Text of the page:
2. Make the honey glaze: In a large skillet, reduce the Woodbridge by Robert Mondavi Cabernet Sauvignon over medium heat until there is only about ¼ cup liquid. Pour the wine into a medium bowl to cool. In the same skillet, bring the honey, garlic, dark brown sugar and Woodbridge Wine ‘Cue Sauce to a simmer. When it starts to foam and turn light brown, remove the skillet from the heat and pour in the sherry vinegar. Return the skillet to the heat and allow it to simmer until it becomes like a light glaze, 12-15 minutes. Stir in the black pepper and scallions and pour it over the red wine in the bowl. Whisk to blend. Taste for seasoning.

3. Prepare and cook the chicken wings: Cut each chicken wing at each joint so each wing is cut into 3 parts. You will have 36 pieces including the wing tips. Season them with salt. In a small saucepan, melt the butter and stir in the paprika. Put the wings on a sheet pan and brush them with the melted butter mixture. Bake them for 5-8 minutes. Turn them on their second side and brush with the remaining butter mixture. Then, put the tray under the broiler and cook for an additional 3-5 minutes or until fully cooked.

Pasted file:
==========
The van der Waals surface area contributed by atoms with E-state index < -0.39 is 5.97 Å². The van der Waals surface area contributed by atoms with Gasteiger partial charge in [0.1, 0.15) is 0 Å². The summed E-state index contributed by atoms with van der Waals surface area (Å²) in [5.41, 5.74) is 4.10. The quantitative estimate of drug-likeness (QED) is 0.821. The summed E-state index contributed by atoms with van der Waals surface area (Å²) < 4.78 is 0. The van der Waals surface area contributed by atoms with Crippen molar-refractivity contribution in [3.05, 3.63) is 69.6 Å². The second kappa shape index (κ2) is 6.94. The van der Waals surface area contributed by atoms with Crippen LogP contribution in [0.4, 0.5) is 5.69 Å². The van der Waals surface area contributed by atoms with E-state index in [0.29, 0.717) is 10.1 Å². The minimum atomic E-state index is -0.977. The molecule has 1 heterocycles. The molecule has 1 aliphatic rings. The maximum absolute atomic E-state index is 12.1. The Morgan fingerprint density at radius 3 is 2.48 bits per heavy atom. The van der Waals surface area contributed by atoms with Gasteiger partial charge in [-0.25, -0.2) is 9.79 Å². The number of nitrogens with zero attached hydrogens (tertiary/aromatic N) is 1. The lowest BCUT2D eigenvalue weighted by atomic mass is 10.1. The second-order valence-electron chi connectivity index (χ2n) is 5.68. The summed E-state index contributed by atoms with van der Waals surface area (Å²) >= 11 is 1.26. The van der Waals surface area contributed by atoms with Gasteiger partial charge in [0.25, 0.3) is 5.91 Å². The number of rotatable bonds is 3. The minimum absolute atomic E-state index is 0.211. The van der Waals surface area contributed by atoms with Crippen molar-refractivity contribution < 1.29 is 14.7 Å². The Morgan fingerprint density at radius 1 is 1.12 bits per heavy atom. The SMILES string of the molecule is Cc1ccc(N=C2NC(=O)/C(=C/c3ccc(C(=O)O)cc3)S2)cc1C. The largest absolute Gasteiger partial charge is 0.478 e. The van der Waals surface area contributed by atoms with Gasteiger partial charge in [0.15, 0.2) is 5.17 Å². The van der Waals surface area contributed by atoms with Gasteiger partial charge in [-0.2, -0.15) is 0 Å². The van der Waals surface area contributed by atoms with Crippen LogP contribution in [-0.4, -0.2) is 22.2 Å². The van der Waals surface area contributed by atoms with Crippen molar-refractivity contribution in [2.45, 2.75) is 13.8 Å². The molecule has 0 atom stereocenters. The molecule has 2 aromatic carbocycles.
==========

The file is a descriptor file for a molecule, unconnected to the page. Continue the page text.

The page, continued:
4. Finish the dish: Toss the chicken wings in the honey red wine glaze and squeeze the lemon juice over them.

Pairs with Woodbridge by Robert Mondavi Cabernet Sauvignon

Serves 4-6.

*Recipe and image courtesy of Woodbridge by Robert Mondavi and Food Network chef Alex Guarnaschelli.*

Sun Cups 2Allergies are on the rise, but it does not mean you have to give up your favorite treats, such as chocolate peanut butter cups! For oooey gooey chocolate deliciousness, try Sun Cups! Sun Cups serves as the ultimate guilt-free and allergy friendly chocolate indulgence. Be able to enjoy the delicious creamy & nutty flavors of Sun Cups, except without any peanuts, tree nuts, or gluten! Sun Cups are made from premium cacao of only Rainforest Alliance Certified farms and produced in the only completely nut free facility in America.

Sun Cups 3

Sun Cups uses sunflower seed butter to replace the usual peanut butter center most chocolate cups have, allowing those with nut allergies to enjoy the classic American treat. Sun Cups offers several different variations to satisfy any sweet tooth, including caramel, mint, and dark chocolate flavors. “Mom” loves the rich flavor of Sun Cups, from the traditional chocolate peanut butter flavor to the chocolate mint. Made with non-GMO ingredients, this is one treat you can feel good indulging in this summer!

Available in packages of 12 or 24, you can learn more about Sun Cups on their website.

*Company generously provided samples and images for this piece.*